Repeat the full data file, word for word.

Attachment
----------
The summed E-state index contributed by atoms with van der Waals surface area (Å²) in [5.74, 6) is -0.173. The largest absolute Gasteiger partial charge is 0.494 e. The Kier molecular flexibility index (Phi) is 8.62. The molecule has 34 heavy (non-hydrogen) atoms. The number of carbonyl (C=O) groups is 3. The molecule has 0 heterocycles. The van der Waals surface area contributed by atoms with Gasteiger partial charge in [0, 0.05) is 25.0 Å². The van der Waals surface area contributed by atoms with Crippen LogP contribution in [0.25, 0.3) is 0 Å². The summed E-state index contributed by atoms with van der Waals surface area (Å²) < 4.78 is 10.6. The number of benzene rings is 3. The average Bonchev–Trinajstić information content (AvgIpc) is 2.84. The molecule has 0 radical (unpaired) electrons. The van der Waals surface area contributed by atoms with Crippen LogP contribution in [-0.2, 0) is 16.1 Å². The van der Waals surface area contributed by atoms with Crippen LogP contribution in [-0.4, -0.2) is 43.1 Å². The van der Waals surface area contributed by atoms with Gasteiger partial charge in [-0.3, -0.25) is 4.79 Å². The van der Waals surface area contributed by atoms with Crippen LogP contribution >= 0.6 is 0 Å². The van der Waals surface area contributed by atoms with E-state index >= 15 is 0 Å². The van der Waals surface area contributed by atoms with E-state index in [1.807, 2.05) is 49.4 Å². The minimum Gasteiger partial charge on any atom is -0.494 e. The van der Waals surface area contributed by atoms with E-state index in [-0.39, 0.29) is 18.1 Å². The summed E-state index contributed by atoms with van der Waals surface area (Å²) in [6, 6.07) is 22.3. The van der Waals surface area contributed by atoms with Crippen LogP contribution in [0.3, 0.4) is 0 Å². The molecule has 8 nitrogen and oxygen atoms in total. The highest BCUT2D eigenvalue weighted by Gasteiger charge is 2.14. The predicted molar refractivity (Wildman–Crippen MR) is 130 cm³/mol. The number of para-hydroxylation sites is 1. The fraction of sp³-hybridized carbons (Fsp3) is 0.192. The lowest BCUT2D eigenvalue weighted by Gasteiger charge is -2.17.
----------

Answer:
The summed E-state index contributed by atoms with van der Waals surface area (Å²) in [5.74, 6) is -0.173. The largest absolute Gasteiger partial charge is 0.494 e. The Kier molecular flexibility index (Phi) is 8.62. The molecule has 34 heavy (non-hydrogen) atoms. The number of carbonyl (C=O) groups is 3. The molecule has 0 heterocycles. The van der Waals surface area contributed by atoms with Gasteiger partial charge in [0, 0.05) is 25.0 Å². The van der Waals surface area contributed by atoms with Crippen LogP contribution in [0.25, 0.3) is 0 Å². The summed E-state index contributed by atoms with van der Waals surface area (Å²) < 4.78 is 10.6. The number of benzene rings is 3. The average Bonchev–Trinajstić information content (AvgIpc) is 2.84. The molecule has 0 radical (unpaired) electrons. The van der Waals surface area contributed by atoms with Crippen LogP contribution in [-0.2, 0) is 16.1 Å². The van der Waals surface area contributed by atoms with Crippen LogP contribution in [-0.4, -0.2) is 43.1 Å². The van der Waals surface area contributed by atoms with Gasteiger partial charge in [-0.3, -0.25) is 4.79 Å². The van der Waals surface area contributed by atoms with Crippen LogP contribution >= 0.6 is 0 Å². The van der Waals surface area contributed by atoms with E-state index >= 15 is 0 Å². The van der Waals surface area contributed by atoms with E-state index in [1.807, 2.05) is 49.4 Å². The minimum Gasteiger partial charge on any atom is -0.494 e. The van der Waals surface area contributed by atoms with E-state index in [-0.39, 0.29) is 18.1 Å². The summed E-state index contributed by atoms with van der Waals surface area (Å²) in [6, 6.07) is 22.3. The van der Waals surface area contributed by atoms with Crippen LogP contribution in [0.3, 0.4) is 0 Å². The molecule has 8 nitrogen and oxygen atoms in total. The highest BCUT2D eigenvalue weighted by Gasteiger charge is 2.14. The predicted molar refractivity (Wildman–Crippen MR) is 130 cm³/mol. The number of para-hydroxylation sites is 1. The fraction of sp³-hybridized carbons (Fsp3) is 0.192. The lowest BCUT2D eigenvalue weighted by Gasteiger charge is -2.17.